Why so many fashion brands are for sale right now

Why so many fashion brands are for sale right now

What do Tom Ford, Veronica Beard and 1017 Alyx 9SM have in common?

Not much, at first sight. But these companies – an American luxury mainstay, a contemporary market mainstay and a streetwear-inspired designer brand – are all planning to sell, according to market sources. And they are not alone.

Dozens of brands have reportedly explored potential investments in recent months, from Los Angeles-based womenswear line ALC to Ganni, whose current owner – private equity firm L Catterton – aims to sell the Danish sensation mid-priced up to $700 million, according to a recent Reuters report.

Other brands are considering – or have recently considered – sales or investments, including Khaite, Canadian outerwear brand Mackage and Oscar de la Renta, sources say.

It is easy to relate the inflow to market conditions. After the early days of the pandemic shutdowns, which slowed both production and sales, things have picked up speed and many brands are coming off their best business year. But there are also other reasons.

Many brands looking for a sale have private equity owners who invested four to six years ago and are ready to exit. Such is the case with Proenza Schouler, which is backed by investment firm Mudrick Capital and entered the market earlier this year with forecast sales of nearly $57 million, according to a source. A deal did not materialize.

1017 Alyx 9SM designed by Matthew Williams, which is a long-time partner of Luca Benini’s Slam Jam brand platform and generates less than $20 million in sales per year, sources say, has considered an investment to help capitalize more about Williams’ celebrity relationships — the label has been referenced in chart-topping Drake lyrics — high-profile Nike collaborations and creative director work with LVMH-owned Givenchy.

“The company is considering raising growth capital and has been approached by investors as it has been self-funded so far,” a spokesperson told BoF. “It has shown resilience during the pandemic.”

Isabel Marant backer Montefiore – majority shareholder since 2016 – began buying the label, which has excelled during the pandemic, earlier this year. Veronica Beard, known for her sleek and American mom-friendly gear, is of a similar size and may look to build on that success further with new owners.

Others are seeking a cash injection for the first time. For example, the Australian company Sir. The label, which is primarily online and direct-to-consumer, is on track to double its revenue by 2023, according to a market source, and is considering the possibility of raising funds to open more stores and increase their digital marketing spend.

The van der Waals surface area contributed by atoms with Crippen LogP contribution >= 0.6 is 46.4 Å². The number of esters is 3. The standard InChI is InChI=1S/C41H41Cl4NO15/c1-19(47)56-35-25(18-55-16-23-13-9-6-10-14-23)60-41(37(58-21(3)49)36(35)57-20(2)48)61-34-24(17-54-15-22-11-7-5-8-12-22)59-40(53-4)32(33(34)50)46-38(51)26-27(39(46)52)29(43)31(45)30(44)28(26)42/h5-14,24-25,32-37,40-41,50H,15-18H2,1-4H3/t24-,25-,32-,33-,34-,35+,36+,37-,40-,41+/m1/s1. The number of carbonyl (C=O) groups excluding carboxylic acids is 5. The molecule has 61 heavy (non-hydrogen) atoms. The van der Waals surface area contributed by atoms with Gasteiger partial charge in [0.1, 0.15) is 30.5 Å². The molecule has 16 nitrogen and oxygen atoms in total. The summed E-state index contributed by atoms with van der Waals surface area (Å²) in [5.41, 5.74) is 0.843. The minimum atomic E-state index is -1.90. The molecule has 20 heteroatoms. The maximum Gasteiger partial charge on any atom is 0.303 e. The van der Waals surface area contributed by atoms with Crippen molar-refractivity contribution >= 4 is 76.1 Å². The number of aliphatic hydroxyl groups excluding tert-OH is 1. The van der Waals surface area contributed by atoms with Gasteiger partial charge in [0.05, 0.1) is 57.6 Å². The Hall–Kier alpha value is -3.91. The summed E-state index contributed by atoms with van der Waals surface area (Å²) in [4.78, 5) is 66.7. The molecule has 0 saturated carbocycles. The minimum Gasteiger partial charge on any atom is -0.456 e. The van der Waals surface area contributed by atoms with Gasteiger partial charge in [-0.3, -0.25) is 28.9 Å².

“There are a lot of young brands that have never had investors that have grown significantly during Covid,” said Gary Wassner, CEO of Hilldun, a fashion financier, who has also invested in companies like Mackage. and ALC through its fund, InterLuxe. (He declined to comment on ALC’s or Mackage’s plans.) “These brands are now considering their options — and retail requires capital investment.”

While some transactions should take place by the end of the year, buyers are increasingly worried.

“When you worry about recession, people drop out of the consumer goods market,” Wassner said. “There are very few companies competing today.”

Strategic groups such as private equity firms fell. Chinese investors, although quite active before the pandemic, also retreated as the country’s economy suffered. While many brands continue to benefit from the post-pandemic rebound, the strange economic situation – low unemployment, combined with high inflation and the energy shocks caused by the war in Ukraine – means that many potential buyers are waiting and waiting. see approach.

“It’s a very selective market – too many small businesses think they can sell too soon,” said Elsa Berry, managing director and founder of Vendome Global Partners. “People want proof of results.”

The deals made will likely involve bigger brands with solid growth potential – or are available at a steep discount. There are also special cases, such as the proposed sale of Tom Ford to the Estée Lauder Companies, which already operates much of Tom Ford’s business through its beauty license.

“You can’t be a standard investor,” Wassner said. “You have to be creative. Brands today need to be truly special and show real growth potential to be compelling.

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